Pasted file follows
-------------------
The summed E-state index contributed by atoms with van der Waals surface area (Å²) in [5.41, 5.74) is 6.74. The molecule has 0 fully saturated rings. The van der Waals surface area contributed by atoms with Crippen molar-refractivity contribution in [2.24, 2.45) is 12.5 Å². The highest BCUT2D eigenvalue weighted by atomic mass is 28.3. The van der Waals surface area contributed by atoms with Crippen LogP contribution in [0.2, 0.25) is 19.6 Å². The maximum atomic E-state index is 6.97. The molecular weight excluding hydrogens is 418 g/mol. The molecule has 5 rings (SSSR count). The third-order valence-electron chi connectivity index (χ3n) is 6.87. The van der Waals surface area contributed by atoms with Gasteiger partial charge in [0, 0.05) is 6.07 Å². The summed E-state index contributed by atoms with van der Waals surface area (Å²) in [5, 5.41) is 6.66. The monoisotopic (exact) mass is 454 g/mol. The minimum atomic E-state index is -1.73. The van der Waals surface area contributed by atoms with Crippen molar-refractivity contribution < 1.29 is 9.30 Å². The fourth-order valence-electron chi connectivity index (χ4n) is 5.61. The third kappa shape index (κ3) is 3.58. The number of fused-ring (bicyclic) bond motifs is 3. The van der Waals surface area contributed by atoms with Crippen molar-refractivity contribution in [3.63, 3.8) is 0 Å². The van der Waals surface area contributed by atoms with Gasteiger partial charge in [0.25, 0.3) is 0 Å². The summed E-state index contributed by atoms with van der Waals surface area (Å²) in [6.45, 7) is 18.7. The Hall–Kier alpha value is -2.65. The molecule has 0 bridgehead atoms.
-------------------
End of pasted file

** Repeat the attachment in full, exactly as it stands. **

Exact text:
The summed E-state index contributed by atoms with van der Waals surface area (Å²) in [5.41, 5.74) is 6.74. The molecule has 0 fully saturated rings. The van der Waals surface area contributed by atoms with Crippen molar-refractivity contribution in [2.24, 2.45) is 12.5 Å². The highest BCUT2D eigenvalue weighted by atomic mass is 28.3. The van der Waals surface area contributed by atoms with Crippen LogP contribution in [0.2, 0.25) is 19.6 Å². The maximum atomic E-state index is 6.97. The molecular weight excluding hydrogens is 418 g/mol. The molecule has 5 rings (SSSR count). The third-order valence-electron chi connectivity index (χ3n) is 6.87. The van der Waals surface area contributed by atoms with Gasteiger partial charge in [0, 0.05) is 6.07 Å². The summed E-state index contributed by atoms with van der Waals surface area (Å²) in [5, 5.41) is 6.66. The monoisotopic (exact) mass is 454 g/mol. The minimum atomic E-state index is -1.73. The van der Waals surface area contributed by atoms with Crippen molar-refractivity contribution < 1.29 is 9.30 Å². The fourth-order valence-electron chi connectivity index (χ4n) is 5.61. The third kappa shape index (κ3) is 3.58. The number of fused-ring (bicyclic) bond motifs is 3. The van der Waals surface area contributed by atoms with Crippen molar-refractivity contribution in [3.63, 3.8) is 0 Å². The van der Waals surface area contributed by atoms with Gasteiger partial charge in [0.25, 0.3) is 0 Å². The summed E-state index contributed by atoms with van der Waals surface area (Å²) in [6.45, 7) is 18.7. The Hall–Kier alpha value is -2.65. The molecule has 0 bridgehead atoms.